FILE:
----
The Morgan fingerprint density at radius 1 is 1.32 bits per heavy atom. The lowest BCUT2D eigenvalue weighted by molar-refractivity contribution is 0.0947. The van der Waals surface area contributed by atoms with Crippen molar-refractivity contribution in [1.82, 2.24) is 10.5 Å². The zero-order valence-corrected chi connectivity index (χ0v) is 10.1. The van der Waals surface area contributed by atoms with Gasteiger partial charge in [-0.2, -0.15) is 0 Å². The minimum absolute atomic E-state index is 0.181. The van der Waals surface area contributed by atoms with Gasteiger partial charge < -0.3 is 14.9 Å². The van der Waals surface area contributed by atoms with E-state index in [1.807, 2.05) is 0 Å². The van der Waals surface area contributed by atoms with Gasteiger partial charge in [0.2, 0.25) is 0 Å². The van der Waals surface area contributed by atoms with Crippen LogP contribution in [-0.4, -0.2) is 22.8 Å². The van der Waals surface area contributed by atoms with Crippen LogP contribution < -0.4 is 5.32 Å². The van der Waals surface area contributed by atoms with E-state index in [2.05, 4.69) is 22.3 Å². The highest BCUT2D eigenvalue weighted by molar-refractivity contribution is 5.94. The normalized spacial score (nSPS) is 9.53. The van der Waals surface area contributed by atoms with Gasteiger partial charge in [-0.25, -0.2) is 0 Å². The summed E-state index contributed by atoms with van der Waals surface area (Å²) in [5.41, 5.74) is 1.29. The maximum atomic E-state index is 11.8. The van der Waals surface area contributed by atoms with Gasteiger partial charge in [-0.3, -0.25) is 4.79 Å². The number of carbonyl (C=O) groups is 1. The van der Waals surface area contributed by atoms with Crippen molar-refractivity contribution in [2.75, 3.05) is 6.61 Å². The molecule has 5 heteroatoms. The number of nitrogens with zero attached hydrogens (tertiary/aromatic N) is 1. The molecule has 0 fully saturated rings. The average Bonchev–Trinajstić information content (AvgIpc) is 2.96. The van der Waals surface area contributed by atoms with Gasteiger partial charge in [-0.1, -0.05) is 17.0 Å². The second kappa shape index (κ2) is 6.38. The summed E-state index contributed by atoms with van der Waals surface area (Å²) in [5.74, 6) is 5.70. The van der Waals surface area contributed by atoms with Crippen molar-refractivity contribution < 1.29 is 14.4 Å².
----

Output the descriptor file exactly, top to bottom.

The Morgan fingerprint density at radius 1 is 1.32 bits per heavy atom. The lowest BCUT2D eigenvalue weighted by molar-refractivity contribution is 0.0947. The van der Waals surface area contributed by atoms with Crippen molar-refractivity contribution in [1.82, 2.24) is 10.5 Å². The zero-order valence-corrected chi connectivity index (χ0v) is 10.1. The van der Waals surface area contributed by atoms with Gasteiger partial charge in [-0.2, -0.15) is 0 Å². The minimum absolute atomic E-state index is 0.181. The van der Waals surface area contributed by atoms with Gasteiger partial charge < -0.3 is 14.9 Å². The van der Waals surface area contributed by atoms with E-state index in [1.807, 2.05) is 0 Å². The van der Waals surface area contributed by atoms with Gasteiger partial charge in [0.2, 0.25) is 0 Å². The van der Waals surface area contributed by atoms with Crippen LogP contribution in [-0.4, -0.2) is 22.8 Å². The van der Waals surface area contributed by atoms with Crippen LogP contribution < -0.4 is 5.32 Å². The van der Waals surface area contributed by atoms with E-state index in [2.05, 4.69) is 22.3 Å². The highest BCUT2D eigenvalue weighted by molar-refractivity contribution is 5.94. The normalized spacial score (nSPS) is 9.53. The van der Waals surface area contributed by atoms with Gasteiger partial charge in [-0.25, -0.2) is 0 Å². The summed E-state index contributed by atoms with van der Waals surface area (Å²) in [5.41, 5.74) is 1.29. The maximum atomic E-state index is 11.8. The van der Waals surface area contributed by atoms with Gasteiger partial charge in [-0.3, -0.25) is 4.79 Å². The number of carbonyl (C=O) groups is 1. The van der Waals surface area contributed by atoms with Crippen molar-refractivity contribution in [2.75, 3.05) is 6.61 Å². The molecule has 5 heteroatoms. The number of nitrogens with zero attached hydrogens (tertiary/aromatic N) is 1. The molecule has 0 fully saturated rings. The average Bonchev–Trinajstić information content (AvgIpc) is 2.96. The van der Waals surface area contributed by atoms with Gasteiger partial charge in [-0.1, -0.05) is 17.0 Å². The second kappa shape index (κ2) is 6.38. The summed E-state index contributed by atoms with van der Waals surface area (Å²) in [5.74, 6) is 5.70. The van der Waals surface area contributed by atoms with Crippen molar-refractivity contribution < 1.29 is 14.4 Å².